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Should You Hire a Sales Trainer?

Tags: training

After the right candidates are selected in the hiring process, regardless of the skills that they walk in the door with, new employees should be trained. Then, Training should be continued throughout their career as customers, products, technologies, and sales processes change. Many times this training itself is thought of as waste. Companies try to minimize it. If a sales rep is in training, not in the field, they are not making money. However, most organizations realize an average ROI for the typical training program being within six months. The real waste is not doing any sort of training at all, not doing enough training, or utilizing unqualified trainers.

In fact, research shows that within 60 days of a typical training event, 87% of the skills gained have been lost by the sales force.[1] Even more concerning than the ‘stickiness’ of sales training is the question of how applicable it is to the needs of a particular sales force. A fundamental reason why sales training increasingly fails to deliver its expected results is that it was simply the wrong training from the start. Frankly, sales training programs are often viewed as generic one-size-fits all cures to every selling malady. Not enough consideration is usually given to the specific business needs of the sales force and their specific selling challenges.

Although this is not happening in most generic training programs, given the changes in the sales environment, sales people should be more focused on the roles of the market analyst and planner, selling team coordinator, customer service provider, information gatherer, sales forecaster, and market cost analyzer. Furthermore, the single biggest difference between top performers and poor performers is listening skills. 80% of the selling process should be devoted to understanding customer needs and studies show an average 50% error rate in terms of sales people understanding their customer’s expected performance levels. In fact, 47% of salespeople admit to having no clue about their customer’s biggest concerns. In order to completely understand customer needs, sales people must have high levels of analytical skills to understand productivity goals.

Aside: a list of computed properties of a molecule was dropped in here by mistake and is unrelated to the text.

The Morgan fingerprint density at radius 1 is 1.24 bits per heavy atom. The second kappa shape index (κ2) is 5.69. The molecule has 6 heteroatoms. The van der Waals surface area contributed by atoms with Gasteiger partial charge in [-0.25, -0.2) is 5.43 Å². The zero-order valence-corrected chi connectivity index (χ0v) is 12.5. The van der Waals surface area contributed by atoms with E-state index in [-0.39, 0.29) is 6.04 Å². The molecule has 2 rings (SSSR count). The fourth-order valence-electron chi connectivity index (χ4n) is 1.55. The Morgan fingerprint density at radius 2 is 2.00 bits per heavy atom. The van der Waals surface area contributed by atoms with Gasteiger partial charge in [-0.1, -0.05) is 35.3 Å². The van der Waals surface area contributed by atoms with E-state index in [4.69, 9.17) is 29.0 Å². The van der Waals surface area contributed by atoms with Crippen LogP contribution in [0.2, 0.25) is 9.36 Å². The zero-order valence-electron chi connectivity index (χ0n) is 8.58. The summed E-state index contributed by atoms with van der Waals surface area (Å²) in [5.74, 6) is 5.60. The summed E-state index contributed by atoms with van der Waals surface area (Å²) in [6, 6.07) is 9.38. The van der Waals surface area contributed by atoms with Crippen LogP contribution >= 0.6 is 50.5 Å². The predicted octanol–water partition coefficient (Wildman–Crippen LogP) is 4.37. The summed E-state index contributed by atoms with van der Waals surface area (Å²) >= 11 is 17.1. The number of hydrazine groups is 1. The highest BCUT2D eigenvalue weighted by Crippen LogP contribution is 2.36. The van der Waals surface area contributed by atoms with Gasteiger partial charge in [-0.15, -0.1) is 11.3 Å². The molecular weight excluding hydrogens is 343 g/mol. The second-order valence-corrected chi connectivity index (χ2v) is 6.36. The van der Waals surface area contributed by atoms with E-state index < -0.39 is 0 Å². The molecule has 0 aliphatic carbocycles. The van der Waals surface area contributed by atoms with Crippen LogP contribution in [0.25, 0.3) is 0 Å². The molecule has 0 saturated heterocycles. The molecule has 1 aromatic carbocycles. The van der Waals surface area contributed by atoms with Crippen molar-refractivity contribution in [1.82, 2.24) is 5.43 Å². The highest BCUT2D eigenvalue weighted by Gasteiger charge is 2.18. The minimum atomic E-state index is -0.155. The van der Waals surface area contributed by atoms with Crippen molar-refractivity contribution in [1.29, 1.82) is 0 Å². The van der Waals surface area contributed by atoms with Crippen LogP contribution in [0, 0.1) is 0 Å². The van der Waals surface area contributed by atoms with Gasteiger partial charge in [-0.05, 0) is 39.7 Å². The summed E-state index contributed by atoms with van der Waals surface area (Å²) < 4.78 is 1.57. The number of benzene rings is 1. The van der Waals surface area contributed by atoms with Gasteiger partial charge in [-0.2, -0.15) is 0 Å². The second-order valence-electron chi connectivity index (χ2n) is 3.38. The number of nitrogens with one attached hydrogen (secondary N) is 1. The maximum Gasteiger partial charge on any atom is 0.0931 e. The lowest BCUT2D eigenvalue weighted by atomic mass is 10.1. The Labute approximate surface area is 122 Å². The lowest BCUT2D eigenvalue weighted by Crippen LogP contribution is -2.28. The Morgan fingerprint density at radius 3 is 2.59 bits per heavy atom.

However, only an average of 10% of training is devoted to questioning and listening skills. 40% of sales training is designed to increase product knowledge. 81.5% of firms provide product knowledge, but only 51.5% provide communication skills training. Salespeople are also not currently being trained on how to listen to the needs of today’s very diverse buyers, such as, production engineers, quality assurance personnel, design engineers, and other technical staff which may make up the buying center. Thus, any sales training program must involve very high amount of time devoted towards analytical skills.

Note   Training should focus on analytical skills aimed at researching and understanding the customer. This does not happen with most canned sales training programs.

Any good sales training program is going to cost a lot of money, and is likely thought of as waste to the managers. But, continually developing and updating the skills of the sales force is one of the most critically important elements of the future revenue of a company. Even though it sounds like sales training itself can be a complete waste, and many times is, not performing the training is a much larger source of waste. Having sales reps in the field who are unqualified wastes the company's money in terms of sales expenses and labor, and wastes tons of future money in lost revenue. The sales rep is the front line/face of the company. Above all others, those who interact with the customer must be thoroughly knowledgeable.